The scientists, A.R. Sankhyan and colleagues, working on the remains of the short and stocky Narmada Valley hominin had suggested that this population may have contributed ancestry to later short bodied people of South Asia, for example the Andamanese tribes. This scenario now looks untenable. These older (putative) Homo sapiens  in India and elsewhere died out without leaving a genetic trace.

The exception to these findings seems to be in Papua New Guinea. One study finds that 2% of the genome of present day Papuans originated from an earlier expansion  of modern humans out of Africa.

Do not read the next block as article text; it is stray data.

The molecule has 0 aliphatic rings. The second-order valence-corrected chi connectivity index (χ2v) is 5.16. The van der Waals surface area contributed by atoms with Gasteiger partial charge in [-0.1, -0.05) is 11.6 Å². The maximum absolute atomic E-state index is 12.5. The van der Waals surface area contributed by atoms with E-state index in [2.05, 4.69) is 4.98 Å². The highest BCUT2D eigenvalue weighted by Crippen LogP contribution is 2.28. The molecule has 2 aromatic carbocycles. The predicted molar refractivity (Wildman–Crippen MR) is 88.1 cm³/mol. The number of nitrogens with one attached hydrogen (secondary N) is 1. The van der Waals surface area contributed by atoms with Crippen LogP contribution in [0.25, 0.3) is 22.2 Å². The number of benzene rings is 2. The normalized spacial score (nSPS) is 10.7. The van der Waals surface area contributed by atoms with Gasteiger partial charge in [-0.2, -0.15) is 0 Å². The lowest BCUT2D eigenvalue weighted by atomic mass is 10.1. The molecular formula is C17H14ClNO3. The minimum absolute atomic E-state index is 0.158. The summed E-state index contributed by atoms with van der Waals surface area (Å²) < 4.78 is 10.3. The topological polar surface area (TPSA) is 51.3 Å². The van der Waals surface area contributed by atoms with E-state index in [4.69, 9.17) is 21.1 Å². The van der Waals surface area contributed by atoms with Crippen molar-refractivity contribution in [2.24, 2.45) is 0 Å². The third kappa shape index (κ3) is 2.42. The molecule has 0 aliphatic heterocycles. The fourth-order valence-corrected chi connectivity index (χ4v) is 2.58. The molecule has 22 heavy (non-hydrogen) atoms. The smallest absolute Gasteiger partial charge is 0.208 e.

Carl Zimmer has written a good summary of the results.

Here are the links to the papers -

1)  Genomic analyses inform on migration events during the peopling of Eurasia
2) The Simons Genome Diversity Project: 300 genomes from 142 diverse populations
3) A genomic history of Aboriginal Australia

Why didn't people from the two separate waves of modern human migrations mate? The answer likely is because they never met. These older Homo sapiens populations went extinct before the new settlers came. I say this because recent genetic work has shown that one almost inevitable outcome of the meeting of two peoples, however different they may be, is sexual intercourse. When modern humans left Africa fifty-sixty thousand years ago they met and interbreed with Neanderthals and Denisovans, two older hominin groups whose ancestors had left Africa about half a million years ago.